It has more than enough, however, to make a beginner into a rowing devotee. For those hoping to store their rowing machine, it should be noted that, although this model is foldable, some Amazon reviewers say it can be difficult to break down.
At about 52 inches long, the Stamina Body 1050 rower is pocket-sized in comparison to the other machines on our list. But we’d argue that’s its biggest draw — if you’re an apartment dweller or someone who doesn’t have the space for more than a couple of hand weights at home, this should be your No. 1 pick.
And just because you’re sacrificing size doesn’t mean you’ll miss out on a solid workout: This chainless model offers a wider range of motion when rowing, and its hydraulic piston system can be adjusted with 12 levels of resistance. Meanwhile, its (admittedly pretty small) display monitors workout time, stroke count, calories burned, plus total number of accumulated strokes.
This rower lives up to its “natural” title with its solid wood design and water-based resistance, which allows for smoother strokes and a more realistic rowing experience. Plus, WaterRower is designed to be quieter than conventional rowers, as wood tends to absorb more sound than, say, metal.
As much as the WaterRower aims to create a realistic experience, you won’t miss out on your workout metrics, thanks to the performance monitor that tracks speed, intensity, time, distance, stroke rate and heart rate (if, that is, you buy WaterRower’s heart rate monitor kit as well). If you ask us, it’s easily the most aesthetically pleasing rower on this list. However, that sleek wood construction also means that, while it can be stored vertically, it cannot fold up to save space.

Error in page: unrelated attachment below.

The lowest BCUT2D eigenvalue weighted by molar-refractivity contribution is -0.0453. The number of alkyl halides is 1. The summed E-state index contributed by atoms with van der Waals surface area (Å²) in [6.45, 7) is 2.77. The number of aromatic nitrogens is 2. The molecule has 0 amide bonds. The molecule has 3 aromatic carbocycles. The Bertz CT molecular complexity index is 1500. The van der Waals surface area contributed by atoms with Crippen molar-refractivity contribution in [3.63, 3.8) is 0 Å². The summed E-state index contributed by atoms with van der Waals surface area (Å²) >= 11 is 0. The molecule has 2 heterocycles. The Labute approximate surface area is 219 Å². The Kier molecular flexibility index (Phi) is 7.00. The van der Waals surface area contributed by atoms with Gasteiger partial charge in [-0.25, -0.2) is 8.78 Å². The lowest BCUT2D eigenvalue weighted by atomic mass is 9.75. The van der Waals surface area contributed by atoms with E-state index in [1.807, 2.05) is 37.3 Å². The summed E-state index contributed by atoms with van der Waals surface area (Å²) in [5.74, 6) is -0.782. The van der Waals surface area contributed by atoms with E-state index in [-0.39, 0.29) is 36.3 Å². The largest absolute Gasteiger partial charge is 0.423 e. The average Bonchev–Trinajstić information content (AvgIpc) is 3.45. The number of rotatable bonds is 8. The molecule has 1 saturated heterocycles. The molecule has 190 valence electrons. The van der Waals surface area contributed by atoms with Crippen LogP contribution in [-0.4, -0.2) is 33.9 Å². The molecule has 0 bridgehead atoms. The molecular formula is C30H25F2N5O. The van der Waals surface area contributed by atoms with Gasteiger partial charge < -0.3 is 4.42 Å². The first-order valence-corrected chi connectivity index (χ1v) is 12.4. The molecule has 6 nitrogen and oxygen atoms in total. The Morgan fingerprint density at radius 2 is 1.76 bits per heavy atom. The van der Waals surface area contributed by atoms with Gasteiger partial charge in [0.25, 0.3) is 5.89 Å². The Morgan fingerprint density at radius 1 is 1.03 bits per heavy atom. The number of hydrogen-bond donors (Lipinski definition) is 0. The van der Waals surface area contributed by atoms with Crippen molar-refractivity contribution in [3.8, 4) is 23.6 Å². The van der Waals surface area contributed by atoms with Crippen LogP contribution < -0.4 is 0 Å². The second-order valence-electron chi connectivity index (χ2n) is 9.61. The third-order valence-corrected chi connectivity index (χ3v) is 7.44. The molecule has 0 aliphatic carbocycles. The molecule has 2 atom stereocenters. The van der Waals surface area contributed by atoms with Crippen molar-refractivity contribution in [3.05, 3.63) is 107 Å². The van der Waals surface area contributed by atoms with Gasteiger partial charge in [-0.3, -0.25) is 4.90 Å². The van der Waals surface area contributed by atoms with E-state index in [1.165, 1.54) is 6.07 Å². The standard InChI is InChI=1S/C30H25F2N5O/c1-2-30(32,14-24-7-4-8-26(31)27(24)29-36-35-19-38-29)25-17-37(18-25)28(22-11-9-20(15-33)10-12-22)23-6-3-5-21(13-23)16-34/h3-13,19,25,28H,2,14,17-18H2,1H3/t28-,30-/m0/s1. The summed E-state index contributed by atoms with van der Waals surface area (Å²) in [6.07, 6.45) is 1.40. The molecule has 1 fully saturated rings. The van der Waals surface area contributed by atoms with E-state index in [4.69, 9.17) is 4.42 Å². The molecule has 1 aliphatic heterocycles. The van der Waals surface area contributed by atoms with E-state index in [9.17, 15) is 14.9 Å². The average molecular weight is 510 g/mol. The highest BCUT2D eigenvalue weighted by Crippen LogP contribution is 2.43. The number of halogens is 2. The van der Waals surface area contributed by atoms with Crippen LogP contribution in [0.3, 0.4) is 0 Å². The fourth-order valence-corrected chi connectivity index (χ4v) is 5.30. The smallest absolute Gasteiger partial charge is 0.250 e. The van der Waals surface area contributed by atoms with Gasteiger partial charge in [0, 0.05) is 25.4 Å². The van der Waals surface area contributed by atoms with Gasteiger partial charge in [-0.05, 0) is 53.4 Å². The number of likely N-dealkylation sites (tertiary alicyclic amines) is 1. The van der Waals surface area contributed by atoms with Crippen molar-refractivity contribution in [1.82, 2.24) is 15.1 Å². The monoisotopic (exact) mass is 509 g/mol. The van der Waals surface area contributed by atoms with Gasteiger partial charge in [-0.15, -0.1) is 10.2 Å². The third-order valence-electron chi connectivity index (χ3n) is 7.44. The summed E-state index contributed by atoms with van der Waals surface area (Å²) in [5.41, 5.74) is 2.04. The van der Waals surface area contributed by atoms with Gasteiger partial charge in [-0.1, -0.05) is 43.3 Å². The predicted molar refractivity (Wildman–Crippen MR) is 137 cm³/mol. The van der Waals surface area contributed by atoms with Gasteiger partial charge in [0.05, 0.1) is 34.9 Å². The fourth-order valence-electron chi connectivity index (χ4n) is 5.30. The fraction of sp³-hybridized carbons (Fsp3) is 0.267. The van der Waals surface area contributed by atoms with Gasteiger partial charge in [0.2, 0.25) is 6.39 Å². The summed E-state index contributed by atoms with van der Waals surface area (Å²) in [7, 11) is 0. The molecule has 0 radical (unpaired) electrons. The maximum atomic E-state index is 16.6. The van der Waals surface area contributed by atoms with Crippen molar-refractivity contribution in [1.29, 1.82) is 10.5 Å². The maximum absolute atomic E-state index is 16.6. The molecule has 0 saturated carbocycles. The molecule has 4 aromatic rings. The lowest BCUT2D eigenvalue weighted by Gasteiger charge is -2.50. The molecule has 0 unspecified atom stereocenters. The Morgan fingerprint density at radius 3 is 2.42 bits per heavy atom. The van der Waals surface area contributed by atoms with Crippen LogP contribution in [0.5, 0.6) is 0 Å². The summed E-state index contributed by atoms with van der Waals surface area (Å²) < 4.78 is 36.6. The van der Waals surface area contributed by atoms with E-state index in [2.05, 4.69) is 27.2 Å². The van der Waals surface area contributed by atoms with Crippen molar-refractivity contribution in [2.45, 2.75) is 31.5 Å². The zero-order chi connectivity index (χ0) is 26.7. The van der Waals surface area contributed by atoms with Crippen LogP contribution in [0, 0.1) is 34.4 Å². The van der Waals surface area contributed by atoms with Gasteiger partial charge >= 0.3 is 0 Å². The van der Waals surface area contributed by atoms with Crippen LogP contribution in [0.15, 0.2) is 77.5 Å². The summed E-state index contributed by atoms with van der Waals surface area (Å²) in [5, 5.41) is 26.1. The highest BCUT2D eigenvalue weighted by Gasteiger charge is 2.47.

This rower from ProForm boasts Stamina’s compact foldability, as well as Hydrow’s high-tech perks (with a lower price tag). The rower comes free when you sign up for a three-year family membership to iFit Coach, at $39 per month, for a total of $1,403. iFit Coach is a tablet-enabled app with a vast library of workout videos and classes, plus helpful performance info like speed and heart rate, if you buy a separate iFit heart rate monitor ($52).
The rower itself is equipped with a secure tablet holder above its metric console. Speaking of metrics, ProForm logs distance, time, calories burned, strokes and resistance stats. With 24 levels of magnetic resistance and iFit’s various classes available, this rower is great for both beginners and more experienced rowers looking to level up.
Often mentioned in the same breath as the Concept2, this rower is similarly high-quality without being too expensive. Its 10 levels of air resistance allow for great variability and its heavily padded seat keep longer workouts comfortable, but the difference-maker with the Xebex’s air rower is the extent to which it monitors your performance and improvement as a rower.
For starters, it tracks your basic metrics like time, distance, strokes per minute, calories burned, watts, total strokes and heart rate (if you connect the rower to a heart rate monitor). But beyond those helpful stats, this rower also charts such measurements as average number of meters per stroke, average and max watts, max heart rate, and calories burned per hour. The Xebex makes it easy to stay up to date on your progress.
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The information contained in this article is for educational and informational purposes only and is not intended as health or medical advice. Always consult a physician or other qualified health provider regarding any questions you may have about a medical condition or health objectives.